MEPs side with Commission
Such an idea has always been unpalatable to Britain, Germany and the Czech Republic which have a disproportionate share of larger farms. It was rejected by the Farm Council earlier this year, but farm commissioner Dacian Ciolos has continued to favour it. It has never been clear how practical it is, given that a farming business could be constituted as single different legal entities.
The MEPs assumed that the farm budget will remain the same as it is now. The CAP has some stout defenders but in a time of austerity and with many competing uses for the available funds, it is difficult to see some cutback being avoided. The MEPs also favoured the 'greening' of the policy but it is often Pillar 2 schemes that suffer when the budget has to be cut.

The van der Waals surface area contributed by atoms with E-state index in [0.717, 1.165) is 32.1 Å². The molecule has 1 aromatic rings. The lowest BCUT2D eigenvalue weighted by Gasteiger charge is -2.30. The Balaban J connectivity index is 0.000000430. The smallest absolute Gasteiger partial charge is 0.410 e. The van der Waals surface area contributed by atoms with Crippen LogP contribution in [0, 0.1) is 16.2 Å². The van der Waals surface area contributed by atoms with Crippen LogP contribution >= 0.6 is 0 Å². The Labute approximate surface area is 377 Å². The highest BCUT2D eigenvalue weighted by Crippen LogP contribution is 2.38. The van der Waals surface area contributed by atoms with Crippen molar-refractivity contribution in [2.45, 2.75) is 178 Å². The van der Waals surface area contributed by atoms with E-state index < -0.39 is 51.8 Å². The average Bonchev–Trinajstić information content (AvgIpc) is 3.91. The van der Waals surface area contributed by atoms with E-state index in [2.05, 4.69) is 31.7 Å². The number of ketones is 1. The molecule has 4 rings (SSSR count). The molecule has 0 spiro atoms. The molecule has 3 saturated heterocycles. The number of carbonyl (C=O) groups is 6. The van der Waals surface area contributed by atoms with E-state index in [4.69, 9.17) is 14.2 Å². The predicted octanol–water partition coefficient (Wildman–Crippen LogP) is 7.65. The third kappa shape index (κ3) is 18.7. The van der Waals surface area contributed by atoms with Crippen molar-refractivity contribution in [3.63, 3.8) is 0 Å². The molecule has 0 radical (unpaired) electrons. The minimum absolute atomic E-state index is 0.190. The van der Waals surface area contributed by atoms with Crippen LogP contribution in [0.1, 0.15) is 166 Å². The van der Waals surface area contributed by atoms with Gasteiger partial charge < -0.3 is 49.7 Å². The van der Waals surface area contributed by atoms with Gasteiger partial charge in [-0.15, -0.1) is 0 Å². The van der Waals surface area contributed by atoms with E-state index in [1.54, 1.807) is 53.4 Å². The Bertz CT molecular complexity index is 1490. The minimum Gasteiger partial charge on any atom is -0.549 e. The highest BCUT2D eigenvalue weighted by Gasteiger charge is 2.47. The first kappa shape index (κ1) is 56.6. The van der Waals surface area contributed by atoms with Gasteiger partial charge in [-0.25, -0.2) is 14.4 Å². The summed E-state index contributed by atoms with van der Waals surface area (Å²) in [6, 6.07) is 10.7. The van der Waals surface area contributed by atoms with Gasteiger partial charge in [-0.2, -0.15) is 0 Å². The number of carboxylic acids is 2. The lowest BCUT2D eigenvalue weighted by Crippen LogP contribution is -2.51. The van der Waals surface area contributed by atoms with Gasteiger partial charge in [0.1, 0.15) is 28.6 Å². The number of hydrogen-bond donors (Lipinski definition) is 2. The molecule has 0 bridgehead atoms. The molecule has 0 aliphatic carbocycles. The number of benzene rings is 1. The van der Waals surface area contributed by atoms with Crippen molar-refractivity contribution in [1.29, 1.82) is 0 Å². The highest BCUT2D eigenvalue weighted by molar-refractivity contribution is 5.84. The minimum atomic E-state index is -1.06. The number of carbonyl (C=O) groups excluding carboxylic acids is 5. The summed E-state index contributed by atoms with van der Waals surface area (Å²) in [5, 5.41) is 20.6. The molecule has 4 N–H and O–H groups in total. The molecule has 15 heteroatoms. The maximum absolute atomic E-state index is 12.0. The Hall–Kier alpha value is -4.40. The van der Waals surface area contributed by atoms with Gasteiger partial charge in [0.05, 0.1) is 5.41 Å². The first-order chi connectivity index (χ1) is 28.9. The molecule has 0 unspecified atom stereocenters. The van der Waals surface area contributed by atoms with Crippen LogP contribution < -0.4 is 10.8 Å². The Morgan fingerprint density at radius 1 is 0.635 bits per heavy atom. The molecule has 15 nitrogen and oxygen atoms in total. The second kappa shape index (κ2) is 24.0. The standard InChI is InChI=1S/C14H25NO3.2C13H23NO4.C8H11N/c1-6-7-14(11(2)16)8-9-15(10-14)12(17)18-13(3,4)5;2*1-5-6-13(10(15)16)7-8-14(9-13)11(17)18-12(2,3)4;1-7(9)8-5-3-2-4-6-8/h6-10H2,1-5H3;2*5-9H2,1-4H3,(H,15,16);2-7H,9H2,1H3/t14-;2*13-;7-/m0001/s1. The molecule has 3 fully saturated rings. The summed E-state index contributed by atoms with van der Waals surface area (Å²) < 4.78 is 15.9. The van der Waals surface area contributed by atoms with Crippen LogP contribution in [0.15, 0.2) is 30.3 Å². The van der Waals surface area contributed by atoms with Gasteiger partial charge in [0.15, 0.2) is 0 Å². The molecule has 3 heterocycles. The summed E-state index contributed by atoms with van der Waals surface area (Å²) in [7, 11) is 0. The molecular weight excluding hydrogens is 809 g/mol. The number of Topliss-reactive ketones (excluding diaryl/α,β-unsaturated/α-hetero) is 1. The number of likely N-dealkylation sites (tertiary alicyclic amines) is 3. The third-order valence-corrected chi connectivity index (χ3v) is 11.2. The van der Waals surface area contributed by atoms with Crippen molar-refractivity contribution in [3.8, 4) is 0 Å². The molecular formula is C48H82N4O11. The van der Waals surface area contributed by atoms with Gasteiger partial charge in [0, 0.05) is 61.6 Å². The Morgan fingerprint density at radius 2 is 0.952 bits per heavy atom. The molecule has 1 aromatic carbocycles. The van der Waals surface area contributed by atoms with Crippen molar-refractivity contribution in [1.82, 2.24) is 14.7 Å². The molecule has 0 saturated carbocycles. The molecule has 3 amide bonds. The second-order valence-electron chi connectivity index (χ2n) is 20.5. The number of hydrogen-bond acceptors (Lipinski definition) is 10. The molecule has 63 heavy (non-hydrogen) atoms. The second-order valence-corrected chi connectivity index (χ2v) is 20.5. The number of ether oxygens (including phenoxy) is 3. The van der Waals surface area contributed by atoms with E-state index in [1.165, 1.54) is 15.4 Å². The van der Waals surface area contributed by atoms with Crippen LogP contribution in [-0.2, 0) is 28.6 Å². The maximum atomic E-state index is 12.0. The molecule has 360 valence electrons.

Of course, cutting back payments to larger farms would give some headway in the budget, but not that much. Underlying all this is the perpetual muddle about what the priority ordering of CAP objectives is, but in practice fostering an efficient and competitive European agriculture (which is what most larger farms do) often loses out.